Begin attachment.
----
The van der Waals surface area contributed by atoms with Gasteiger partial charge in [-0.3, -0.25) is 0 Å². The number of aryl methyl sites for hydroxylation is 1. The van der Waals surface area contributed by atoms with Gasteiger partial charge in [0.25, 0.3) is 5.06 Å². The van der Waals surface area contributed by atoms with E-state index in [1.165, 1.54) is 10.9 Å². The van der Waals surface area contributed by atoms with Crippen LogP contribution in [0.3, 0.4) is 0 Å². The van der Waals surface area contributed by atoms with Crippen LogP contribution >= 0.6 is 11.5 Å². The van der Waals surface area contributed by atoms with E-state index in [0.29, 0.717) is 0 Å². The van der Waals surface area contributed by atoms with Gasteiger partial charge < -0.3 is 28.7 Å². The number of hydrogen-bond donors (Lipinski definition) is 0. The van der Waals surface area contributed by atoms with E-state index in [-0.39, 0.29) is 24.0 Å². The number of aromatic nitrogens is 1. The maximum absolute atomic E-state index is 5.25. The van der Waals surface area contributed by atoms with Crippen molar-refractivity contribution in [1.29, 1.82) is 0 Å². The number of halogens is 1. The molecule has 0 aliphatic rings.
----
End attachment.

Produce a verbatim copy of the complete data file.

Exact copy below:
The van der Waals surface area contributed by atoms with Gasteiger partial charge in [-0.3, -0.25) is 0 Å². The number of aryl methyl sites for hydroxylation is 1. The van der Waals surface area contributed by atoms with Gasteiger partial charge in [0.25, 0.3) is 5.06 Å². The van der Waals surface area contributed by atoms with E-state index in [1.165, 1.54) is 10.9 Å². The van der Waals surface area contributed by atoms with Crippen LogP contribution in [0.3, 0.4) is 0 Å². The van der Waals surface area contributed by atoms with Crippen LogP contribution >= 0.6 is 11.5 Å². The van der Waals surface area contributed by atoms with E-state index in [0.29, 0.717) is 0 Å². The van der Waals surface area contributed by atoms with Gasteiger partial charge < -0.3 is 28.7 Å². The number of hydrogen-bond donors (Lipinski definition) is 0. The van der Waals surface area contributed by atoms with E-state index in [-0.39, 0.29) is 24.0 Å². The number of aromatic nitrogens is 1. The maximum absolute atomic E-state index is 5.25. The van der Waals surface area contributed by atoms with Crippen molar-refractivity contribution in [1.29, 1.82) is 0 Å². The number of halogens is 1. The molecule has 0 aliphatic rings.